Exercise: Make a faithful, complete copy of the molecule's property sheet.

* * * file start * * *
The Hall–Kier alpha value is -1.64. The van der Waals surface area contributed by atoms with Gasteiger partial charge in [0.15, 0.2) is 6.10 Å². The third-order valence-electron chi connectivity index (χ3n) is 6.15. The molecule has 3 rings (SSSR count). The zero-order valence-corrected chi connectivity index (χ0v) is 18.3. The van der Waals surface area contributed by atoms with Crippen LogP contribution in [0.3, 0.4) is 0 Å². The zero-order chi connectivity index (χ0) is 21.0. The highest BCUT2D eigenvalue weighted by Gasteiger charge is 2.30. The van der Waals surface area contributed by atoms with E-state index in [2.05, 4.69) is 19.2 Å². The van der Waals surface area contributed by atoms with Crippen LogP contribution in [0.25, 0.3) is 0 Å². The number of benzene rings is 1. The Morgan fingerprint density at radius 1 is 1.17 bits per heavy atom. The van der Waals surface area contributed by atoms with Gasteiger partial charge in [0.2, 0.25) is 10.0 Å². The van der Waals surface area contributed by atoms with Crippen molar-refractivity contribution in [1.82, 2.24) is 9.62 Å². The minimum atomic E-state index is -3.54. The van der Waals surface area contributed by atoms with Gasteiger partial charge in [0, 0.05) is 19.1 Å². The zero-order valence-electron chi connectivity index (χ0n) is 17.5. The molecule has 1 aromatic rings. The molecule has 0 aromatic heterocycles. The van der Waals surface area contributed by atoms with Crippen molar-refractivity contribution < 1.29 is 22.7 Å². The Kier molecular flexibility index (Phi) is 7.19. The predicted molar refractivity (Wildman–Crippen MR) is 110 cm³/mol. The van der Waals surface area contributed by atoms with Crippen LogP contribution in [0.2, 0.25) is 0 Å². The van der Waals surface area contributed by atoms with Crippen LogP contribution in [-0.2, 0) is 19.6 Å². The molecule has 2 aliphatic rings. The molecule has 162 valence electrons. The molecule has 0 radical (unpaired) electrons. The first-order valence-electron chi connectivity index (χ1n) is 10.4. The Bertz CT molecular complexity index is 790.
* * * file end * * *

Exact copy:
The Hall–Kier alpha value is -1.64. The van der Waals surface area contributed by atoms with Gasteiger partial charge in [0.15, 0.2) is 6.10 Å². The third-order valence-electron chi connectivity index (χ3n) is 6.15. The molecule has 3 rings (SSSR count). The zero-order valence-corrected chi connectivity index (χ0v) is 18.3. The van der Waals surface area contributed by atoms with Crippen LogP contribution in [0.3, 0.4) is 0 Å². The zero-order chi connectivity index (χ0) is 21.0. The highest BCUT2D eigenvalue weighted by Gasteiger charge is 2.30. The van der Waals surface area contributed by atoms with E-state index in [2.05, 4.69) is 19.2 Å². The van der Waals surface area contributed by atoms with Crippen LogP contribution in [0.25, 0.3) is 0 Å². The number of benzene rings is 1. The Morgan fingerprint density at radius 1 is 1.17 bits per heavy atom. The van der Waals surface area contributed by atoms with Gasteiger partial charge in [0.2, 0.25) is 10.0 Å². The van der Waals surface area contributed by atoms with Crippen molar-refractivity contribution in [1.82, 2.24) is 9.62 Å². The minimum atomic E-state index is -3.54. The van der Waals surface area contributed by atoms with Gasteiger partial charge in [0, 0.05) is 19.1 Å². The zero-order valence-electron chi connectivity index (χ0n) is 17.5. The molecule has 1 aromatic rings. The molecule has 0 aromatic heterocycles. The van der Waals surface area contributed by atoms with Crippen molar-refractivity contribution < 1.29 is 22.7 Å². The Kier molecular flexibility index (Phi) is 7.19. The predicted molar refractivity (Wildman–Crippen MR) is 110 cm³/mol. The van der Waals surface area contributed by atoms with Crippen LogP contribution in [0.2, 0.25) is 0 Å². The van der Waals surface area contributed by atoms with Crippen LogP contribution in [-0.2, 0) is 19.6 Å². The molecule has 2 aliphatic rings. The molecule has 162 valence electrons. The molecule has 0 radical (unpaired) electrons. The first-order valence-electron chi connectivity index (χ1n) is 10.4. The Bertz CT molecular complexity index is 790.